Bengre beach in Udupi is an unknown paradise. It’s the point where the River Sita meets the Arabian Sea to form an estuary. The drive to Bengre is so scenic and similar to that of Kerala’s tropical beauty that you would wonder where you are. Such is the beauty of this place. The roads are in good condition and you can drive till the end of Bengre beach (as of July 2016). There are also couple of Hindu temples and mosques enroute. Throughout the drive (more than 10 kms) till we reached Bengre beach, we could see the beach on one side and the river on the other, hardly 50 to 100 feet apart. The dramatic formation of grey clouds threating to rain any minute, the busy fishermen indifferent to it, the water swaying in all directions at the meeting point, it was all a wonder to my eyes. And I still have left the best part of it all. Except the locals, we couldn’t find another soul there. It was off-season too, but I’m pretty sure the crowd here in summer would still be way, WAY less. 2 words. MUST VISIT.
Kapu Beach + Kapu Lighthouse
Kapu (also known as Kaup) beach is very widely known because of the lighthouse. Kapu lighthouse was built in 1901 and was functioning in mechanical mode up until 1995. Now it works on electricity like other lighthouses. A thing to note, entry to lighthouses are usually banned to public during monsoons to avoid any mishap. Also keep in mind that a set of spiral staircases lead to the top, which gets extremely narrower and steeper in the last leg. Do proceed with caution. We were lucky enough to get an entry that day and the view from the top was mind-blowing. We could see miles and miles beyond! The palm-trees covered Kapu shore stretched till the horizon on either sides …. was something that I will never forget. This was clearly the highlight of our Karavali road trip.
Note: The lighthouse is ONLY open after 5 p.m (and it is subjected to change as mentioned above). Entry fee per person is Rs. 10/-. For still and video cameras, you have to pay extra.
Padubidri beach, in spite of being very near to the town of Padubidri and a school, was very quiet and secluded. The only noise were that of the waves of the ocean. The fierce tides threatened to drag everything in the vicinity without mercy. Swimming in these is something one shouldn’t even dare to dream! No wonder you can find caution signs in all of these beaches, warning against swimming.
Surathkal Beach + Surathkal Lighthouse
The next couple of beaches are perhaps the least crowded in the Karavali region as these are not something that tourists usually come looking for. The waves here were calmer than other beaches. It could have been due to the time of the day too. The sun being overshadowed by thick dark clouds gave a dramatic effect to the sky. Few of the fishermen were indifferent to all these, fighting against the rough tides and finding balance. The Surathkal lighthouse was closed and we learnt that it wouldn’t be open to public in a long time until monsoon ends. If you are planning to visit, do confirm if its open before you leave.
A few meters ahead of Surathkal beach is the NITK beach. NITK actually stands for National Institute of Technology, Karnataka (one of the top engineering colleges in India) which is very near to this beach. This too is quiet just like Surathkal beach, though we couldn’t find any fishermen. I think the only crowd here would be the locals and students!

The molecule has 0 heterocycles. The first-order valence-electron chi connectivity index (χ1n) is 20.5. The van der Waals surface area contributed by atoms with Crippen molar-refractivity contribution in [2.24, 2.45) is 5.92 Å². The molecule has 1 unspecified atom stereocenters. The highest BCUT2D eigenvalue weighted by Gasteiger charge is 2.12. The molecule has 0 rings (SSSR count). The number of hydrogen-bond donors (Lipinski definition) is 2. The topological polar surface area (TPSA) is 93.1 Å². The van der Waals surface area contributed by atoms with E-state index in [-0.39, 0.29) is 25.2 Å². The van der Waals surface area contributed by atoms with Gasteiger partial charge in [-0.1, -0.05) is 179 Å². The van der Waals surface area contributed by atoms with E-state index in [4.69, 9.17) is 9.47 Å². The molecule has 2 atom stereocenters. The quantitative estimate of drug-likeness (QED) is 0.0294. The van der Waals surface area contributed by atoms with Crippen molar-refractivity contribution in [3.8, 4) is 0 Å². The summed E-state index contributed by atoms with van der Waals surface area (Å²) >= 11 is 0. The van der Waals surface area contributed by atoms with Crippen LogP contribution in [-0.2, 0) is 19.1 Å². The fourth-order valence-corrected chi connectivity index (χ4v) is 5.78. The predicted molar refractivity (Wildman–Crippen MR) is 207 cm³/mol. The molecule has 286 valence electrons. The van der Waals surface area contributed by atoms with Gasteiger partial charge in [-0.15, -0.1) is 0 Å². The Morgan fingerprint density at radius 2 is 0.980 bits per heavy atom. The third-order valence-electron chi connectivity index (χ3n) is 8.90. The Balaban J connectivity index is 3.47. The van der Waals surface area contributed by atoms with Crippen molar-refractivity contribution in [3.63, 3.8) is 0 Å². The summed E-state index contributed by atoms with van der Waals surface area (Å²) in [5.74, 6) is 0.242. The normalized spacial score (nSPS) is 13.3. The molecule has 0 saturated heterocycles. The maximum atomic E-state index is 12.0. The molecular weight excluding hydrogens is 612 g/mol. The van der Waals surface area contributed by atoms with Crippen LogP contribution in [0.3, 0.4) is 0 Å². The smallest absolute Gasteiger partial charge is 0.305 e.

Mattu and Pithrody weren’t even on our list. We just saw it in the maps while we were on the way back to our hotel and just decided to drop there. Best decision ever! We had to cross a small bridge in the Mattu village in order to get to the beach. Mattu beach is a very clean one, with pristine sand and water. The place is romantic and captivating. This is THE place to take a long walk in the shore. I loved this beach so much that I can’t wait to go back there!
Tip: The roads are small, at most of the places you have enough place for one vehicle to pass at a time only. Drive carefully.
Pithrody Beach (Estuary)
A few kilometers ahead of Mattu beach is Pithrody beach, which is essentially an estuary (just like Bengre beach), where the river meets the sea. We didn’t exactly go till the Pithrody, as some parts of the road leading to it were made of sand. The roads are very small, enough to the connect the local villages back to the towns. Do confirm with the locals if you have enough place to drive till your destination, always. The views were almost too good to be true. Check out the pictures if you don’t believe me.
As always, please DO NOT litter in any of these places. Some of these are not even well-developed tourist places, so chances are that you might not find bins. Please dispose all the waste once you hit the towns again.
The only disappointment we had during this road trip was that the entry to St.Mary’s Island was closed due to high tides and rough weather. No wonder we hardly saw any ships/boats out. Though we could see the island right from our room! What can I say, such is the act of nature. You just got to agree by it
Some more places that could be of interest to you, should you decide to go for a Karavali road trip:
- Mangalore Port & Beach
- Marvante Beach
- Ottinene Beach
- St Mary’s Island (open mostly only during peak seasons)
Have you been on a Karavali road trip? Or do you plan to? Leave your comment Do share this post in your social media timelines and pages to reach more people.
* All weather and road conditions, entry to places are as per July 2016